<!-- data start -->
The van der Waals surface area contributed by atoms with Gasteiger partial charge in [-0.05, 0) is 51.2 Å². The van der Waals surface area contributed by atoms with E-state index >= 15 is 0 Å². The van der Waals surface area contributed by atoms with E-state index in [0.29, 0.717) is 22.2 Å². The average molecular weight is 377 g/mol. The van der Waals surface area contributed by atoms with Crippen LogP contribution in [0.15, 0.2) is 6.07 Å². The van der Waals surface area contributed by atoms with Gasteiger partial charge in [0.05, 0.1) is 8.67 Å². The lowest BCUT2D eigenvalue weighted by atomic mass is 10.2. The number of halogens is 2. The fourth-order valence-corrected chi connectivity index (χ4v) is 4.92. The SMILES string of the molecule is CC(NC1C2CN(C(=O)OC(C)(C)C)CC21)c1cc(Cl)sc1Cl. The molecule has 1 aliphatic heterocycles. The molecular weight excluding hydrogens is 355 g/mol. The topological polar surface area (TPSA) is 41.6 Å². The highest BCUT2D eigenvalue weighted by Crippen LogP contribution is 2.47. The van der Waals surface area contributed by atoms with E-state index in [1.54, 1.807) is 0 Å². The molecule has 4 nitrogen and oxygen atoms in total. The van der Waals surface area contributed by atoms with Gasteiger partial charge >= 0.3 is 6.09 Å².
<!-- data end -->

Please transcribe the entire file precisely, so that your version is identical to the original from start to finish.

The van der Waals surface area contributed by atoms with Gasteiger partial charge in [-0.05, 0) is 51.2 Å². The van der Waals surface area contributed by atoms with E-state index >= 15 is 0 Å². The van der Waals surface area contributed by atoms with E-state index in [0.29, 0.717) is 22.2 Å². The average molecular weight is 377 g/mol. The van der Waals surface area contributed by atoms with Crippen LogP contribution in [0.15, 0.2) is 6.07 Å². The van der Waals surface area contributed by atoms with Gasteiger partial charge in [0.05, 0.1) is 8.67 Å². The lowest BCUT2D eigenvalue weighted by atomic mass is 10.2. The number of halogens is 2. The fourth-order valence-corrected chi connectivity index (χ4v) is 4.92. The SMILES string of the molecule is CC(NC1C2CN(C(=O)OC(C)(C)C)CC21)c1cc(Cl)sc1Cl. The molecule has 1 aliphatic heterocycles. The molecular weight excluding hydrogens is 355 g/mol. The topological polar surface area (TPSA) is 41.6 Å². The highest BCUT2D eigenvalue weighted by Crippen LogP contribution is 2.47. The van der Waals surface area contributed by atoms with E-state index in [1.54, 1.807) is 0 Å². The molecule has 4 nitrogen and oxygen atoms in total. The van der Waals surface area contributed by atoms with Gasteiger partial charge >= 0.3 is 6.09 Å².